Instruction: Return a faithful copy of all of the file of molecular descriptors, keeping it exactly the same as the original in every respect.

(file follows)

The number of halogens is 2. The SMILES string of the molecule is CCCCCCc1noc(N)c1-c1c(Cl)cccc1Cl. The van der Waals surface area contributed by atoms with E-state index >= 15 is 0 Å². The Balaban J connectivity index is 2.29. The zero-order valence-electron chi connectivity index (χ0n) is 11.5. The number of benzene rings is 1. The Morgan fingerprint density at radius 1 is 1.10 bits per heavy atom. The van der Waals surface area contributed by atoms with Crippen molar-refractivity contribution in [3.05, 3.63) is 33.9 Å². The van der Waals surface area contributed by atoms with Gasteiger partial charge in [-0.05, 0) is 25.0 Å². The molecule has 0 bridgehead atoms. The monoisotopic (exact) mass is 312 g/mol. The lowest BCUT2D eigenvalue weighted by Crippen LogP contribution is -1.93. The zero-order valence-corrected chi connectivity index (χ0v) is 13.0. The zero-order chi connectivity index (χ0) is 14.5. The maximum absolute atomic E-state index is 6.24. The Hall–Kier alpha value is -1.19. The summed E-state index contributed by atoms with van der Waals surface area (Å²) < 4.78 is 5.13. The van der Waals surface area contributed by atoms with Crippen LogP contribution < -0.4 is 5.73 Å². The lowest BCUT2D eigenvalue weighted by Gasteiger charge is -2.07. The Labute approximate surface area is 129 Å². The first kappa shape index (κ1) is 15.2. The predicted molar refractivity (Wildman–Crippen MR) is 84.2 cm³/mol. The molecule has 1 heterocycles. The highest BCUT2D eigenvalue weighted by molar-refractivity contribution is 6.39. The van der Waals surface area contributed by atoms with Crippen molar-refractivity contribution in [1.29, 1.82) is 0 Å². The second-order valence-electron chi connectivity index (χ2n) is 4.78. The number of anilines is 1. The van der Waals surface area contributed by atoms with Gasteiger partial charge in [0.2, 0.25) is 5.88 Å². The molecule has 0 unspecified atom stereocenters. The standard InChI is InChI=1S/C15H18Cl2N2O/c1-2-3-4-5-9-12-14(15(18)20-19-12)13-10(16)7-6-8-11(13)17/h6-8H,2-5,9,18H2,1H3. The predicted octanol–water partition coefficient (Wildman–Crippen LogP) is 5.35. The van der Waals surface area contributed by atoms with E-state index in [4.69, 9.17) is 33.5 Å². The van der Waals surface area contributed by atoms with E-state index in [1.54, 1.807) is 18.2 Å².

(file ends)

The number of halogens is 2. The SMILES string of the molecule is CCCCCCc1noc(N)c1-c1c(Cl)cccc1Cl. The van der Waals surface area contributed by atoms with E-state index >= 15 is 0 Å². The Balaban J connectivity index is 2.29. The zero-order valence-electron chi connectivity index (χ0n) is 11.5. The number of benzene rings is 1. The Morgan fingerprint density at radius 1 is 1.10 bits per heavy atom. The van der Waals surface area contributed by atoms with Crippen molar-refractivity contribution in [3.05, 3.63) is 33.9 Å². The van der Waals surface area contributed by atoms with Gasteiger partial charge in [-0.05, 0) is 25.0 Å². The molecule has 0 bridgehead atoms. The monoisotopic (exact) mass is 312 g/mol. The lowest BCUT2D eigenvalue weighted by Crippen LogP contribution is -1.93. The zero-order valence-corrected chi connectivity index (χ0v) is 13.0. The zero-order chi connectivity index (χ0) is 14.5. The maximum absolute atomic E-state index is 6.24. The Hall–Kier alpha value is -1.19. The summed E-state index contributed by atoms with van der Waals surface area (Å²) < 4.78 is 5.13. The van der Waals surface area contributed by atoms with Crippen LogP contribution < -0.4 is 5.73 Å². The lowest BCUT2D eigenvalue weighted by Gasteiger charge is -2.07. The Labute approximate surface area is 129 Å². The first kappa shape index (κ1) is 15.2. The predicted molar refractivity (Wildman–Crippen MR) is 84.2 cm³/mol. The molecule has 1 heterocycles. The highest BCUT2D eigenvalue weighted by molar-refractivity contribution is 6.39. The van der Waals surface area contributed by atoms with Crippen molar-refractivity contribution in [1.29, 1.82) is 0 Å². The second-order valence-electron chi connectivity index (χ2n) is 4.78. The number of anilines is 1. The van der Waals surface area contributed by atoms with Gasteiger partial charge in [0.2, 0.25) is 5.88 Å². The molecule has 0 unspecified atom stereocenters. The standard InChI is InChI=1S/C15H18Cl2N2O/c1-2-3-4-5-9-12-14(15(18)20-19-12)13-10(16)7-6-8-11(13)17/h6-8H,2-5,9,18H2,1H3. The predicted octanol–water partition coefficient (Wildman–Crippen LogP) is 5.35. The van der Waals surface area contributed by atoms with E-state index in [4.69, 9.17) is 33.5 Å². The van der Waals surface area contributed by atoms with E-state index in [1.54, 1.807) is 18.2 Å².